Service No(s):

1976; 930873


Royal Field Artillery


281st Brigade, D Battery; C Battery



Place of birth:



Audit clerk, Iron and Steel Federation

Date of death:

Cause of death:

Grave or panel reference:

Name of father:

William Oates

Name of siblings:

Mildred Gladys

Name(s) of children:

Joyce Margaret



Date of birth:


Place of enlistment:



Age at death:

Cemetery or memorial:

Other memorial:

Name of mother:

Caroline Eliza Oates (née Osmond)

Name of spouse:

Alice Gertrude Oates (née Phipps)


97 Dagmar Road, Stroud Green


Morgan William Oates was born in Islington on 9 May 1896 to William and Caroline Eliza Oates (née Osmond), who had come to London from Ryde on the Isle of Wight, where they were born, raised and, in 1889, had married. 

William and Caroline had three children: Mildred was born four years before Morgan and the 1911 Census states that one child was no longer alive. Morgan was baptised in New Court Congregational Chapel on 16 July 1899, the same day as Ronald James Puttick, another of the soldiers whose name is listed on the plaque at the church commemorating those who returned from the First World War.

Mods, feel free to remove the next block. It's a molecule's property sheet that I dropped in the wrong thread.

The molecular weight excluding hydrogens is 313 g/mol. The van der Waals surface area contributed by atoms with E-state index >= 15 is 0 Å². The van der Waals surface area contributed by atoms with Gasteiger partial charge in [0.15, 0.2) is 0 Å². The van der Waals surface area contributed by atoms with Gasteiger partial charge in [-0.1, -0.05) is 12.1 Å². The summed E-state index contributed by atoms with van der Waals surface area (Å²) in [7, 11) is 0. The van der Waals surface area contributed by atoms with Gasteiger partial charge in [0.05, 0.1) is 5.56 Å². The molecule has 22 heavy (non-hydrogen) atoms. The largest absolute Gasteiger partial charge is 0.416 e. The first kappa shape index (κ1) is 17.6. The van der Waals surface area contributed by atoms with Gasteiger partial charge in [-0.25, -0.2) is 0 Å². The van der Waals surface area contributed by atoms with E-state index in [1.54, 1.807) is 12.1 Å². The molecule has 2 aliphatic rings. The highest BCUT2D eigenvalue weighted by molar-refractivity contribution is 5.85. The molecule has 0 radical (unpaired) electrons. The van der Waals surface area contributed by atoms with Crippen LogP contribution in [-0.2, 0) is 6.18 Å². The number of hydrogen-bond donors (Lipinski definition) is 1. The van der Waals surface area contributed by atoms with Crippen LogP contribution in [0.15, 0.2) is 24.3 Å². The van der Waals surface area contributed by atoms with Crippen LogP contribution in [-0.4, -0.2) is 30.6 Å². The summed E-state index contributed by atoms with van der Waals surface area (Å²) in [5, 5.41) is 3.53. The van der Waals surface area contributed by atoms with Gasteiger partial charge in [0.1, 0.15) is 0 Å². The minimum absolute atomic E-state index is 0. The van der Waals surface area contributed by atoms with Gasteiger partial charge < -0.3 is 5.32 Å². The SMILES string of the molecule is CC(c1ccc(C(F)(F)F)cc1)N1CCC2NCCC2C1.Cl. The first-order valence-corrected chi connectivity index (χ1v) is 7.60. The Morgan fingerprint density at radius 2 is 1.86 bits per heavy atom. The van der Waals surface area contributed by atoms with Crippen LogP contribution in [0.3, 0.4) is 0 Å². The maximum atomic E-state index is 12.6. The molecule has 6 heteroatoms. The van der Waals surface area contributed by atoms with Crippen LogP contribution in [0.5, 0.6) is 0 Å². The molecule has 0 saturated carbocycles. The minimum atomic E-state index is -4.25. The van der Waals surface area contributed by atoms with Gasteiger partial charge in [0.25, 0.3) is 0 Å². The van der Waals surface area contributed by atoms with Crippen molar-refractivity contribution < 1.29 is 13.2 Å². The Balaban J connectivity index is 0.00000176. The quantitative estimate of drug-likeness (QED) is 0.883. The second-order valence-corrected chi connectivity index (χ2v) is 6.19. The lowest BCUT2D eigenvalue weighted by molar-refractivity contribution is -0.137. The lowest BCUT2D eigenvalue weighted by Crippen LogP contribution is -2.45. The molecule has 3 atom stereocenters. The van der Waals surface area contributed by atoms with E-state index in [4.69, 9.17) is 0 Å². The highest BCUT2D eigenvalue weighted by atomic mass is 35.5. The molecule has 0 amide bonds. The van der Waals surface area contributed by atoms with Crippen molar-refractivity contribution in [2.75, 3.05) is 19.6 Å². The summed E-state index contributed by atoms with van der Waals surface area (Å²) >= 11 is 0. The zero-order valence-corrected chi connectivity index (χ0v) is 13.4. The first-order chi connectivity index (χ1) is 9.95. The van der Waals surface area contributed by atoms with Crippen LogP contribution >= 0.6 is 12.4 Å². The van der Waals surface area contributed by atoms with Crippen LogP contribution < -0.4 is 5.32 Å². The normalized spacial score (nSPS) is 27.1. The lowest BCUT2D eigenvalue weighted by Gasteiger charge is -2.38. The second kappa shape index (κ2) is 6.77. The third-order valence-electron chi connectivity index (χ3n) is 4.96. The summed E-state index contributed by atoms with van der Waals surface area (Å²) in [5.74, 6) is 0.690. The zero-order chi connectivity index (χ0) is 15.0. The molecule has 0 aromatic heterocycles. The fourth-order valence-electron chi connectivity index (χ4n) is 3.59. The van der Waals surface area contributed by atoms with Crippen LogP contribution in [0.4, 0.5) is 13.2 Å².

At the time of the 1911 Census, the Oates family were living in Dagmar Road, Stroud Green. William’s occupation is given as a commercial traveller for a printing firm and Mildred’s job is described as a ‘typewriter’ – an old-fashioned term for a typist.

What service records exist show that Morgan enlisted as a gunner in 281st Brigade of the Royal Field Artillery, Territorial Force, serving first in D Battery and then in C Battery. He was awarded the Victory and British War Medals and, by September 1918, had served for three years and five months, eight months of that in the field with the British Expeditionary Force. 

Two medical issues are documented: a day’s treatment for inflammation of connective tissue in his right heel and a deformed toe, undertaken while on 31 Ambulance Train from Merville to Boulogne in France in December 1916; and a hospital stay of almost a month in Queen Alexandra’s Military Hospital on Millbank in central London from August to September 1918, when he was suffering from inflammation of the middle ear. There is also an indication that he was transferred from and to other hospitals, one of which may have been the City of London Military Hospital in Clapton, east London. 

In 1921, Morgan married Alice Gertrude Phipps at St Mark’s Church in Noel Park, Wood Green. His address is given on their marriage certificate as 70 Wray Crescent, close to New Court, but they made their family home at 88 Lordship Lane, close to Bruce Castle in Tottenham. Four years later, Morgan and Alice welcomed a daughter, Joyce Margaret. 

Morgan worked as an audit clerk for the Iron and Steel Federation and he and Alice later moved to Hockley in Essex, where he was at the time of his death, aged 74, on 20 August 1970.